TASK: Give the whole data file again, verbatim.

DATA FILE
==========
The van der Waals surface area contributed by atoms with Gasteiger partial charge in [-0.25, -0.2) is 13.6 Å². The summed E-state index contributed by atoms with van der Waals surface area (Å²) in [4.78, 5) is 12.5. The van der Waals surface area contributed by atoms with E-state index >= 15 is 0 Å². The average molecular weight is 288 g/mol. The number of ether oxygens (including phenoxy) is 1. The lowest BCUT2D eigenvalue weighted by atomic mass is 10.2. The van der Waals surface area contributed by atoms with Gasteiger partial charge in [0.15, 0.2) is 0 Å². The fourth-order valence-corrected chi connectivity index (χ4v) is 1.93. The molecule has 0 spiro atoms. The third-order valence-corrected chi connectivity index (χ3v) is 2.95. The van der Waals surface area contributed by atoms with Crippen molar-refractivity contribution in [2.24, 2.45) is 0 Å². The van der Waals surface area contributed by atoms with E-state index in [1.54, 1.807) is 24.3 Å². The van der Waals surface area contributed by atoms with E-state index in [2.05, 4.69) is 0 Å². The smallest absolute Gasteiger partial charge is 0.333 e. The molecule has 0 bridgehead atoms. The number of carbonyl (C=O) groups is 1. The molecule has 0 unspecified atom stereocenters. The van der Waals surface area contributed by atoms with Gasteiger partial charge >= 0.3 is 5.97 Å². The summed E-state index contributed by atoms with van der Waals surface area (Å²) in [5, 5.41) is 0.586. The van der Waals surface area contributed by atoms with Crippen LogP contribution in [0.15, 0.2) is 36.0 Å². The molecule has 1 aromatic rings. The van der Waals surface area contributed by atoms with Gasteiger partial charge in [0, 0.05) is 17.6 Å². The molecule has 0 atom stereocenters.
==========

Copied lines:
The van der Waals surface area contributed by atoms with Gasteiger partial charge in [-0.25, -0.2) is 13.6 Å². The summed E-state index contributed by atoms with van der Waals surface area (Å²) in [4.78, 5) is 12.5. The van der Waals surface area contributed by atoms with E-state index >= 15 is 0 Å². The average molecular weight is 288 g/mol. The number of ether oxygens (including phenoxy) is 1. The lowest BCUT2D eigenvalue weighted by atomic mass is 10.2. The van der Waals surface area contributed by atoms with Gasteiger partial charge in [0.15, 0.2) is 0 Å². The fourth-order valence-corrected chi connectivity index (χ4v) is 1.93. The molecule has 0 spiro atoms. The third-order valence-corrected chi connectivity index (χ3v) is 2.95. The van der Waals surface area contributed by atoms with Crippen molar-refractivity contribution in [2.24, 2.45) is 0 Å². The van der Waals surface area contributed by atoms with E-state index in [1.54, 1.807) is 24.3 Å². The van der Waals surface area contributed by atoms with E-state index in [2.05, 4.69) is 0 Å². The smallest absolute Gasteiger partial charge is 0.333 e. The molecule has 0 bridgehead atoms. The number of carbonyl (C=O) groups is 1. The molecule has 0 unspecified atom stereocenters. The van der Waals surface area contributed by atoms with Gasteiger partial charge >= 0.3 is 5.97 Å². The summed E-state index contributed by atoms with van der Waals surface area (Å²) in [5, 5.41) is 0.586. The van der Waals surface area contributed by atoms with Crippen LogP contribution in [0.15, 0.2) is 36.0 Å². The molecule has 1 aromatic rings. The van der Waals surface area contributed by atoms with Gasteiger partial charge in [0, 0.05) is 17.6 Å². The molecule has 0 atom stereocenters.